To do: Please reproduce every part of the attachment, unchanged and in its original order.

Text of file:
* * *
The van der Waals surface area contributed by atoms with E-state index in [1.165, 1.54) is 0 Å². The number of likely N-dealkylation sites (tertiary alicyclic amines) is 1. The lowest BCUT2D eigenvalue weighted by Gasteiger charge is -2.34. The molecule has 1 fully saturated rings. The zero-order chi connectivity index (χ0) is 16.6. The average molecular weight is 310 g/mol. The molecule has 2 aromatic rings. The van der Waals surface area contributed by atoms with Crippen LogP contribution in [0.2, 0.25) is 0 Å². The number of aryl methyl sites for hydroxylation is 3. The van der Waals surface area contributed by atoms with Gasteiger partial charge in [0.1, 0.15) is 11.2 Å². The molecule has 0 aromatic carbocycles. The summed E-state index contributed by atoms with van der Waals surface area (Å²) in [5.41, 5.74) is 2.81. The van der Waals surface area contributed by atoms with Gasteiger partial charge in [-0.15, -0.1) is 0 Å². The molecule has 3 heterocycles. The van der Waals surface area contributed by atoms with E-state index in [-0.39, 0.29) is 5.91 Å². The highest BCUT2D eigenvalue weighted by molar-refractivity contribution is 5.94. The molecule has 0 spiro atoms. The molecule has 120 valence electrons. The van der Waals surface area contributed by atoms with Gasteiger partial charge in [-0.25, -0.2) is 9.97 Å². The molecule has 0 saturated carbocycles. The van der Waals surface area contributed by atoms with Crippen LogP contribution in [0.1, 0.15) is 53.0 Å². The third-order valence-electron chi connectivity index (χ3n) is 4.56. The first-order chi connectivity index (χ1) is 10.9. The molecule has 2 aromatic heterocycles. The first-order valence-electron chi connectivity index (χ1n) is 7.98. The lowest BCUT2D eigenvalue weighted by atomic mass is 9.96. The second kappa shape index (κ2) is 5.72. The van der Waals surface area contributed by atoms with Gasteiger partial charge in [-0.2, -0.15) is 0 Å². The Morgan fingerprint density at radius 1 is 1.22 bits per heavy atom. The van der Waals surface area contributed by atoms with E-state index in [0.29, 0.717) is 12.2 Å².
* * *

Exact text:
The van der Waals surface area contributed by atoms with E-state index in [1.165, 1.54) is 0 Å². The number of likely N-dealkylation sites (tertiary alicyclic amines) is 1. The lowest BCUT2D eigenvalue weighted by Gasteiger charge is -2.34. The molecule has 1 fully saturated rings. The zero-order chi connectivity index (χ0) is 16.6. The average molecular weight is 310 g/mol. The molecule has 2 aromatic rings. The van der Waals surface area contributed by atoms with Crippen LogP contribution in [0.2, 0.25) is 0 Å². The number of aryl methyl sites for hydroxylation is 3. The van der Waals surface area contributed by atoms with Gasteiger partial charge in [0.1, 0.15) is 11.2 Å². The molecule has 0 aromatic carbocycles. The summed E-state index contributed by atoms with van der Waals surface area (Å²) in [5.41, 5.74) is 2.81. The van der Waals surface area contributed by atoms with Gasteiger partial charge in [-0.15, -0.1) is 0 Å². The molecule has 3 heterocycles. The van der Waals surface area contributed by atoms with E-state index in [-0.39, 0.29) is 5.91 Å². The highest BCUT2D eigenvalue weighted by molar-refractivity contribution is 5.94. The molecule has 0 spiro atoms. The molecule has 120 valence electrons. The van der Waals surface area contributed by atoms with Gasteiger partial charge in [-0.25, -0.2) is 9.97 Å². The molecule has 0 saturated carbocycles. The van der Waals surface area contributed by atoms with Crippen LogP contribution in [0.1, 0.15) is 53.0 Å². The third-order valence-electron chi connectivity index (χ3n) is 4.56. The first-order chi connectivity index (χ1) is 10.9. The molecule has 2 aromatic heterocycles. The first-order valence-electron chi connectivity index (χ1n) is 7.98. The lowest BCUT2D eigenvalue weighted by atomic mass is 9.96. The second kappa shape index (κ2) is 5.72. The van der Waals surface area contributed by atoms with Gasteiger partial charge in [-0.2, -0.15) is 0 Å². The Morgan fingerprint density at radius 1 is 1.22 bits per heavy atom. The van der Waals surface area contributed by atoms with E-state index in [0.29, 0.717) is 12.2 Å².